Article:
Our work on Goal 1

End poverty in all its forms everywhere.

Goal 1: No Poverty

Goal 1: No Poverty

As one of the world’s leading research institutions and the UK’s first university to have social responsibility as a core goal, we’re tackling the SDGs in four inter-related ways: through our research, learning and students, public engagement activity and operations.

Here’s a selection of our work addressing Goal 1.


Community forestry in Nepal

Deforestation is the second leading cause of climate change after fossil fuels, accounting for almost a fifth of planet-warming emissions.

Our researchers led an international and interdisciplinary team of ecologists, economists and political scientists in the largest ever study of community forestry.

Studying 18,000 community-led forest initiatives in Nepal we found that community-forest management led to a 37% relative reduction in deforestation and a 4.3% relative reduction in poverty.

African Cities Research Consortium

Our African Cities Research Consortium (ACRC), funded by the UK’s Foreign, Commonwealth and Development Office (FCDO) as part of UK Aid, will tackle complex problems in some of Africa’s fastest growing urban areas.

Over six years, our research will generate new evidence to catalyse integrated, sustainable, inclusive approaches to urban development in partnership with frontline humanitarian responders, effective policy influencers, local government networks and deeply rooted civil society groups.

Energy research beacon

Energy is one of our five research beacons and we have more than 600 academics addressing sustainable energy challenges.

Our On Energy publication is a collection of thought-leadership pieces from a selection of our staff, bringing together expert commentary, analysis and policy recommendations on issues such as climate change, fuel poverty, energy storage, and the economic viability of nuclear power and multi-energy systems.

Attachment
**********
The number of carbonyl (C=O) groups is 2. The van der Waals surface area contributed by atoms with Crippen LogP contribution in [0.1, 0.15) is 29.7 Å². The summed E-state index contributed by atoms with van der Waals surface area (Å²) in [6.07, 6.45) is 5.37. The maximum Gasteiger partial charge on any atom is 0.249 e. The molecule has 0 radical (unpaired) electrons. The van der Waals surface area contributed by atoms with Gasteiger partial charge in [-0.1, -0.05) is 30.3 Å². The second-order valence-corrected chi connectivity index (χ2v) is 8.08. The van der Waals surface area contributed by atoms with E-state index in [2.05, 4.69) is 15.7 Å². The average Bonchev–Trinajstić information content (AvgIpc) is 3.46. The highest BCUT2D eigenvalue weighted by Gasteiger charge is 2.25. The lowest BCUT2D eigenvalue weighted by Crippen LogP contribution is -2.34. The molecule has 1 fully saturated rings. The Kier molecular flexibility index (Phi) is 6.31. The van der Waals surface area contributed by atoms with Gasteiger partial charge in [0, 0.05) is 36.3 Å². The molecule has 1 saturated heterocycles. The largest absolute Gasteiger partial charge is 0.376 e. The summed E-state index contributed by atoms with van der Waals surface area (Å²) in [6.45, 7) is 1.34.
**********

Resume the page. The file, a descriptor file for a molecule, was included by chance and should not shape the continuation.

Learning and students

Student Volunteering Week

Each year our University organises the Student Volunteering Week which aims to encourage students to take part in various volunteering opportunities to help society and the environment. For example, in 2022, students took part in ‘cleaning and greening’ the Fallowfield Brow area which elevated the space for local wildlife and residents.

Work experience bursaries

We recognise there are barriers for some of our students in accessing appropriate work experience.

We offer financial support for full-time undergraduates of all years to undertake career-enhancing work experience for those who otherwise couldn’t have afforded it.


Public engagement

Energy poverty

Our researchers have established a framework to explain how domestic energy deprivation affects households and communities.

Through a prolific programme of European-wide engagement – 100 events, 200 high-level presentations, ten policy briefs, two sets of EU member state energy poverty reports, and three pan-EU energy poverty reports – our research shaped the policy direction of the European Commission’s Vulnerable Consumer Working Group, the body responsible for developing EU energy policy.

Reproduction and austerity

Our academics are exploring the impact of austerity on reproduction.

The project uses a range of creative activities and interviews with women from areas in the north-east, where there are significant socio-economic barriers.

This project is providing new insights into contemporary austerity and how this may affect childbearing.



Living Wage City

At the University of Manchester we are proud to be part of the City of Manchester team who worked together to achieve the Living Wage City Status. The University is a pioneer and advocate for the Real Living Wage in the City and has been a Real Wage employer since 2019.

Female sanitation

We’ve worked with our Students’ Union and current Women’s Officer to initiate and fund a new scheme providing free period products for our students, helping to combat period poverty and ensure sanitation for all.